The Ongoing Fragmentation Of The Downloadable Music Store World
from the not-good-at-all dept
We’ve discussed many times the fact that there are simply too many downloadable music stores with too many formats out there. It’s not that we don’t think competition is good, but all these different formats, with all these different restrictions, and different rules about which devices they can play on is making a huge mess of the industry. It’s leading to increasing confusion and resentment from music fans who are pissed off that the music they can supposedly buy from one store won’t work on the music player they own, or can’t be mixed into a playlist they bought at another store. It’s as if ever retail music store in the world had their own format for selling music. If you go into Tower Records they’ll give you a CD which can only play on a Tower Records CD player, while in Virgin they give you a special cassette that will only play on special Virgin cassette players. Any marketing person with half a brain would realize that the market would be much, much bigger if they settled on a common format with fewer restrictions. First, the industry couldn’t figure out how to embrace file sharing, and now they’re doing their best to muck up download stores. It’s amazing the recording industry functions at all. It seems to function in spite of itself.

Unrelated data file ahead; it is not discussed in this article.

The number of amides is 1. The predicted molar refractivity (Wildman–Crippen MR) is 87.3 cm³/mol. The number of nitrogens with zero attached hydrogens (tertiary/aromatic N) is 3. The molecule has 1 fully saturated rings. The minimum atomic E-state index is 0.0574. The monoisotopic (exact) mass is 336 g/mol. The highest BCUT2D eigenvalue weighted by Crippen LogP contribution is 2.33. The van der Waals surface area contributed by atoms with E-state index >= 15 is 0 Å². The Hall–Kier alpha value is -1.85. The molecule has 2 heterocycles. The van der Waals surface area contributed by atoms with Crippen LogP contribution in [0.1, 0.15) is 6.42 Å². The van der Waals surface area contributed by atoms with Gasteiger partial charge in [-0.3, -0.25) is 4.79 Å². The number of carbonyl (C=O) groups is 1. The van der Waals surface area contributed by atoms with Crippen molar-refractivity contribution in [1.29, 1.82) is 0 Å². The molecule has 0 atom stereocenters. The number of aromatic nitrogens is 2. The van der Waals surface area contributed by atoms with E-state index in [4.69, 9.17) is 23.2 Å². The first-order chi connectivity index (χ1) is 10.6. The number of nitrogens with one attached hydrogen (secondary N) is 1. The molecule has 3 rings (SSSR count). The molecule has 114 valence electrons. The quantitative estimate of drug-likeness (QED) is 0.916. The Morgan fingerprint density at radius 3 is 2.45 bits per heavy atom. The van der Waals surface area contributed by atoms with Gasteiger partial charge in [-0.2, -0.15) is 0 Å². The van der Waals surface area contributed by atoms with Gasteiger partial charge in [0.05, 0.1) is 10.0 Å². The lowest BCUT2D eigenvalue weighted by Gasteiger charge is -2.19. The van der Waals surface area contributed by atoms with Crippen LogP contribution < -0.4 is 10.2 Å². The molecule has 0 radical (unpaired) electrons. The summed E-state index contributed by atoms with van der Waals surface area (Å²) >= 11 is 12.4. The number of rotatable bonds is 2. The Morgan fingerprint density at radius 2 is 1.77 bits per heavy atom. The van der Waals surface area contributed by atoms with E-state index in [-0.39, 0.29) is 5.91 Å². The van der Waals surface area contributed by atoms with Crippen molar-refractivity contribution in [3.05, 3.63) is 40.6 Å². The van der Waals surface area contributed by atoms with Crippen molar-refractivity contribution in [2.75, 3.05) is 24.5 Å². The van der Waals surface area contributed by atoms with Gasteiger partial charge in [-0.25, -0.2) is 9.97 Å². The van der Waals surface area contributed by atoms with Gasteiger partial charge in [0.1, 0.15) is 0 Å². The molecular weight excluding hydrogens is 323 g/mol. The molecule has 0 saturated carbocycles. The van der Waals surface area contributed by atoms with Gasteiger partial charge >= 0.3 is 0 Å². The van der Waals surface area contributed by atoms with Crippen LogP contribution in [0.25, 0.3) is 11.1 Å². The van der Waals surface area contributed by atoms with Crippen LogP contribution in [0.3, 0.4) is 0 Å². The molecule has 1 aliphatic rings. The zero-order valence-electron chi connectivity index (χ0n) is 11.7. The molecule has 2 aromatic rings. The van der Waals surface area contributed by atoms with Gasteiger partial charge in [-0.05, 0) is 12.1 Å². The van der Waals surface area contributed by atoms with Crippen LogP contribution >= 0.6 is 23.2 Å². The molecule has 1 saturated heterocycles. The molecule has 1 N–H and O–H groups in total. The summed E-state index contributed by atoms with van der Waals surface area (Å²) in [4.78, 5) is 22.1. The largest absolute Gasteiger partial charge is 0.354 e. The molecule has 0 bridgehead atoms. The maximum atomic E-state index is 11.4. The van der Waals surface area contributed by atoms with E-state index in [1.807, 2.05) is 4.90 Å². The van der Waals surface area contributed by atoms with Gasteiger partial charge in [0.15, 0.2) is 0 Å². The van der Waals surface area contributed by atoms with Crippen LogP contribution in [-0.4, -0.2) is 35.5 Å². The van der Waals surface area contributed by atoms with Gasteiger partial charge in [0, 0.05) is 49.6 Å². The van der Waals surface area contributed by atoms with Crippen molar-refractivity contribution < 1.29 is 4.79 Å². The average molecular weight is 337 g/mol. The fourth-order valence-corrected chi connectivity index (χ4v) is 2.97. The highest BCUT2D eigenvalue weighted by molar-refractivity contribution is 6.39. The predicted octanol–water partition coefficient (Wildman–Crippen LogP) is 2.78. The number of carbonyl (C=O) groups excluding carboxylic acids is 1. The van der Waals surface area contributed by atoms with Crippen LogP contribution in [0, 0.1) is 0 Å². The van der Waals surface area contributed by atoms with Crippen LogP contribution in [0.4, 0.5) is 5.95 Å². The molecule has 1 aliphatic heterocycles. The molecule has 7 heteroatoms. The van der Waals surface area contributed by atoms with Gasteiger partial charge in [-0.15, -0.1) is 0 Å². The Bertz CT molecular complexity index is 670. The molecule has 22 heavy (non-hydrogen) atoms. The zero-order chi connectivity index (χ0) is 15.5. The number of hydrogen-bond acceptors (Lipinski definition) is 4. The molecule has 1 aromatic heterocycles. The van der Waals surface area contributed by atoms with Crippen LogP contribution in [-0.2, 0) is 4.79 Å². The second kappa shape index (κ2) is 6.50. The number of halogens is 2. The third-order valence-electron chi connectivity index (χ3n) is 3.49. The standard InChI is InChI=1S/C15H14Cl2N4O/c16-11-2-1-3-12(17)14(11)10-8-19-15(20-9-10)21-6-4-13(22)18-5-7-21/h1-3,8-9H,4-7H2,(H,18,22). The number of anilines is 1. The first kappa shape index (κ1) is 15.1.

Comments on “The Ongoing Fragmentation Of The Downloadable Music Store World”
Look at the cancelled summer concert season
I hope the industry is imploding. Perhaps we’ll get back to the performers embracing small (less than 100) venues.
are you serious?
Are you serious, Mike: cassettes that only play on store-specific players? Same with CDs?
not awake yet...
Oh, I see: it is “as if”…
On west coast, in need of coffee. Nevermind… (slinks away)